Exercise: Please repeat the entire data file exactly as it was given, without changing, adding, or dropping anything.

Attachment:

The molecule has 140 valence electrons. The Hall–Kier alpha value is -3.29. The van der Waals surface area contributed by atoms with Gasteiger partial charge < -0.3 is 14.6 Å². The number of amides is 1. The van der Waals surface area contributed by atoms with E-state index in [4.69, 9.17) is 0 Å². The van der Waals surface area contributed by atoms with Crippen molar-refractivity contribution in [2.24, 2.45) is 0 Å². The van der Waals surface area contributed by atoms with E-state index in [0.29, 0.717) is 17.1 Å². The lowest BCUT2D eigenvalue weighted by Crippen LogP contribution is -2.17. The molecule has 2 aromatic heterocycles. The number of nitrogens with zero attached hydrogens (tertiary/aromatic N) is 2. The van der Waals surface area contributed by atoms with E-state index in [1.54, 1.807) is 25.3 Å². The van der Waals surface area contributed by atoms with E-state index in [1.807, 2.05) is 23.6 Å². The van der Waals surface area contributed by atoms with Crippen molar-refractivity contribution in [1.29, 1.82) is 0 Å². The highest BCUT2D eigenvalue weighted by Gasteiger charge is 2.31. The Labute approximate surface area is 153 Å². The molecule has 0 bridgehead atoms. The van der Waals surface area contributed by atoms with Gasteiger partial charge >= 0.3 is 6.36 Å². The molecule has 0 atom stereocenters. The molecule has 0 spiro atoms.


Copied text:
The molecule has 140 valence electrons. The Hall–Kier alpha value is -3.29. The van der Waals surface area contributed by atoms with Gasteiger partial charge < -0.3 is 14.6 Å². The number of amides is 1. The van der Waals surface area contributed by atoms with E-state index in [4.69, 9.17) is 0 Å². The van der Waals surface area contributed by atoms with Crippen molar-refractivity contribution in [2.24, 2.45) is 0 Å². The van der Waals surface area contributed by atoms with E-state index in [0.29, 0.717) is 17.1 Å². The lowest BCUT2D eigenvalue weighted by Crippen LogP contribution is -2.17. The molecule has 2 aromatic heterocycles. The number of nitrogens with zero attached hydrogens (tertiary/aromatic N) is 2. The van der Waals surface area contributed by atoms with E-state index in [1.54, 1.807) is 25.3 Å². The van der Waals surface area contributed by atoms with E-state index in [1.807, 2.05) is 23.6 Å². The van der Waals surface area contributed by atoms with Crippen molar-refractivity contribution in [1.29, 1.82) is 0 Å². The highest BCUT2D eigenvalue weighted by Gasteiger charge is 2.31. The Labute approximate surface area is 153 Å². The molecule has 0 bridgehead atoms. The van der Waals surface area contributed by atoms with Gasteiger partial charge >= 0.3 is 6.36 Å². The molecule has 0 atom stereocenters. The molecule has 0 spiro atoms.